I’ve used the word “platform” a couple of times without defining. The word is horrendously overloaded, and you can never be sure what is meant without more context. When it comes to the business of software, though, you can do a lot worse than listen to Chamath Palihapitiya quoting Bill Gates:

“I was in charge of the Facebook Platform. We trumpeted it out like it was some hot shit big deal. And I remember when we raised money from Bill Gates, three or four months after — like our funding history was $5M, $83M, $500M, and then $15B. When that $15B happened a few months after Facebook Platform(…), Gates said something along the lines of, That’s a crock of shit. This isn’t a platform. A platform is when the economic value of everybody that uses it exceeds the value of the company that creates it. Then it’s a platform.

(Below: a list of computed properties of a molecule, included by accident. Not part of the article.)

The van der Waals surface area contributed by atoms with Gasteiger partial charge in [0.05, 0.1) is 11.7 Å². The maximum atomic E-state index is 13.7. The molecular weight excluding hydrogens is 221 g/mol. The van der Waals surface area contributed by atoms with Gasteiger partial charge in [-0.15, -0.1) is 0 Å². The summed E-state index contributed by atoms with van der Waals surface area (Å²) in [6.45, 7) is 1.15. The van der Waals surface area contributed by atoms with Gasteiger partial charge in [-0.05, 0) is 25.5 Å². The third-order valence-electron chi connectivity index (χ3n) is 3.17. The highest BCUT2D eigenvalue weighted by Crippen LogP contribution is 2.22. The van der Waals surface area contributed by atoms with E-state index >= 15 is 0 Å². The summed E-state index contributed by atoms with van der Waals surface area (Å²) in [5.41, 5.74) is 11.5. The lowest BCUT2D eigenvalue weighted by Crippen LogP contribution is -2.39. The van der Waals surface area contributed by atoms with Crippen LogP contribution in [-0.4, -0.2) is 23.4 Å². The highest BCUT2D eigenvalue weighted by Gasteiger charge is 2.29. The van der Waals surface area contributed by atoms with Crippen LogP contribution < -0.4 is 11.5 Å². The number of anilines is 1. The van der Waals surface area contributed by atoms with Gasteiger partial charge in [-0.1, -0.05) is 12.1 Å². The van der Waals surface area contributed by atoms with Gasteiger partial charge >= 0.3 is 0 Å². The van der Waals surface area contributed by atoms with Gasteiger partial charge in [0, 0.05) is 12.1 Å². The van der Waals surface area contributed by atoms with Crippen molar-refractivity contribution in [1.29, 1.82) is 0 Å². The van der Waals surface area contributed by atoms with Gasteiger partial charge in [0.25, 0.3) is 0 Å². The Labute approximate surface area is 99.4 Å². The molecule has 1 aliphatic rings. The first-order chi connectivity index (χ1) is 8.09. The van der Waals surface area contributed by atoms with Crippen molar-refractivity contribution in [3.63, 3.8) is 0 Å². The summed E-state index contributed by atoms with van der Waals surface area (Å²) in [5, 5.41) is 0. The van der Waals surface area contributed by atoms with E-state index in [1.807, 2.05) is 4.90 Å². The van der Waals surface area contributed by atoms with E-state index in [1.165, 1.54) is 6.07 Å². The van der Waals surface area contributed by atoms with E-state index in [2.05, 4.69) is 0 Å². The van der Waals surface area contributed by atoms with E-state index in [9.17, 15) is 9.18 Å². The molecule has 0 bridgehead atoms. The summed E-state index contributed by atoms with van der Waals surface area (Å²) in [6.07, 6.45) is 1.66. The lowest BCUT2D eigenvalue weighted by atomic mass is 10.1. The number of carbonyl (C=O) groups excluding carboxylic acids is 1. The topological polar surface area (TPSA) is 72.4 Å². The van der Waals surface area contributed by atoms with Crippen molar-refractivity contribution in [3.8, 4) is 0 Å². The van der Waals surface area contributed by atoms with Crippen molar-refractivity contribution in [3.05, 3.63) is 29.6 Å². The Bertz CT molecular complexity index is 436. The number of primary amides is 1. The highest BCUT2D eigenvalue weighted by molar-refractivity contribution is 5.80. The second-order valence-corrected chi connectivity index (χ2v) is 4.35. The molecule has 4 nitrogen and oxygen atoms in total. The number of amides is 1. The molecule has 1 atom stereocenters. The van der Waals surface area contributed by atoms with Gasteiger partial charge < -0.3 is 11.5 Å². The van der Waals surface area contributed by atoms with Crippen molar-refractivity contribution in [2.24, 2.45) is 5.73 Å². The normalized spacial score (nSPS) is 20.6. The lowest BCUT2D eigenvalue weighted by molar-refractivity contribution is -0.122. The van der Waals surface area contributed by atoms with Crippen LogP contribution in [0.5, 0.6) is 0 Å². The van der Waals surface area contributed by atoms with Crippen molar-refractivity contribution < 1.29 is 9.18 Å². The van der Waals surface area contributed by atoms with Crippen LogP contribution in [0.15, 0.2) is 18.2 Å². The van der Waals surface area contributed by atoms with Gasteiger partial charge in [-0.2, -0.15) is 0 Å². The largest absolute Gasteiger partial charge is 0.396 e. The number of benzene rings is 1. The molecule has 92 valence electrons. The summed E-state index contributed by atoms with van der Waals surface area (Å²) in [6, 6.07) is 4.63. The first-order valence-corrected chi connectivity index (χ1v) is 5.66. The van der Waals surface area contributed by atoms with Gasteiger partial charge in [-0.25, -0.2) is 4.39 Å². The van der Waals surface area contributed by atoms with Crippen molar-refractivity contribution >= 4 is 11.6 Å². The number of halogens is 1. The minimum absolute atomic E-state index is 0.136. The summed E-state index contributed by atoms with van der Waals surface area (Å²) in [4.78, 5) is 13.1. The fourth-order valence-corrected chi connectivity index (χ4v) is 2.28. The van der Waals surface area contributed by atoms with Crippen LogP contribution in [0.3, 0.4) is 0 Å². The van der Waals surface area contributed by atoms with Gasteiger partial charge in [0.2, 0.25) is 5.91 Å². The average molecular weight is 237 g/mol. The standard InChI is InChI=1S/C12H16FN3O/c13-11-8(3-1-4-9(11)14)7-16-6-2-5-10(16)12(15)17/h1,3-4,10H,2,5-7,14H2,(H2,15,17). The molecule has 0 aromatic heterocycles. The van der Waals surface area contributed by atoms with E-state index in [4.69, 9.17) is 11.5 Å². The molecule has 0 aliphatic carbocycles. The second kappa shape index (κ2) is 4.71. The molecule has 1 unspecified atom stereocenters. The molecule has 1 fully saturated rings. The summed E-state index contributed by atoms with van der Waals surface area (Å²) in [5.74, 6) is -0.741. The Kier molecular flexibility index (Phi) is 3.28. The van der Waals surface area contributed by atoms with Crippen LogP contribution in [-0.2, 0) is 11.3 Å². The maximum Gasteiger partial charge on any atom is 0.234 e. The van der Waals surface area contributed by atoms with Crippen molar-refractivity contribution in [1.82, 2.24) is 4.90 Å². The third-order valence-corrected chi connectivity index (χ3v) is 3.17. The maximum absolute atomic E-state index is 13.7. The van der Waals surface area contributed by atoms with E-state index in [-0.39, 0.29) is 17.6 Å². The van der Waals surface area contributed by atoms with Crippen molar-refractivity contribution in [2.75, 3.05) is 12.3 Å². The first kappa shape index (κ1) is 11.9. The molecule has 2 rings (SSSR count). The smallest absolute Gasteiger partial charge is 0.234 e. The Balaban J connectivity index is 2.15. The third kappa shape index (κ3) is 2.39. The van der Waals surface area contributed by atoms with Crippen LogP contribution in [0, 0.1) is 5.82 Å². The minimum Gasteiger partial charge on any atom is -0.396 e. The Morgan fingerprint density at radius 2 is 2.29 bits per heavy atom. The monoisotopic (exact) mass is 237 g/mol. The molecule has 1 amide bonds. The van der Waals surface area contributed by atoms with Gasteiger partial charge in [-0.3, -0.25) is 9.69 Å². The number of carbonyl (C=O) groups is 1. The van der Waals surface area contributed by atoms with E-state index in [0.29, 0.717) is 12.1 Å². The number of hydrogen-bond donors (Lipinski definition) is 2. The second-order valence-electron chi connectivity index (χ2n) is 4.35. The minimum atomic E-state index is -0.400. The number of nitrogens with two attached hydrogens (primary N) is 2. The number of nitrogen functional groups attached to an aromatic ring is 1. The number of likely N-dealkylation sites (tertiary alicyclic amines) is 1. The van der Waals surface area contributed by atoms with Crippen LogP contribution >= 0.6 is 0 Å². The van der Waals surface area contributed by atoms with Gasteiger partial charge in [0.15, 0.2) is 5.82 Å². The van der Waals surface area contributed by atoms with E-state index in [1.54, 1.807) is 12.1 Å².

He’s right. The Bill Gates line defines platforms as serving an ecosystem that exists because of them but is also much bigger than them. Because platforms are such tremendous economic centers of gravity, we need to differentiate them from your average, run-of-the-mill marketplaces (which, I hope I have established, are powerful economic engines already).

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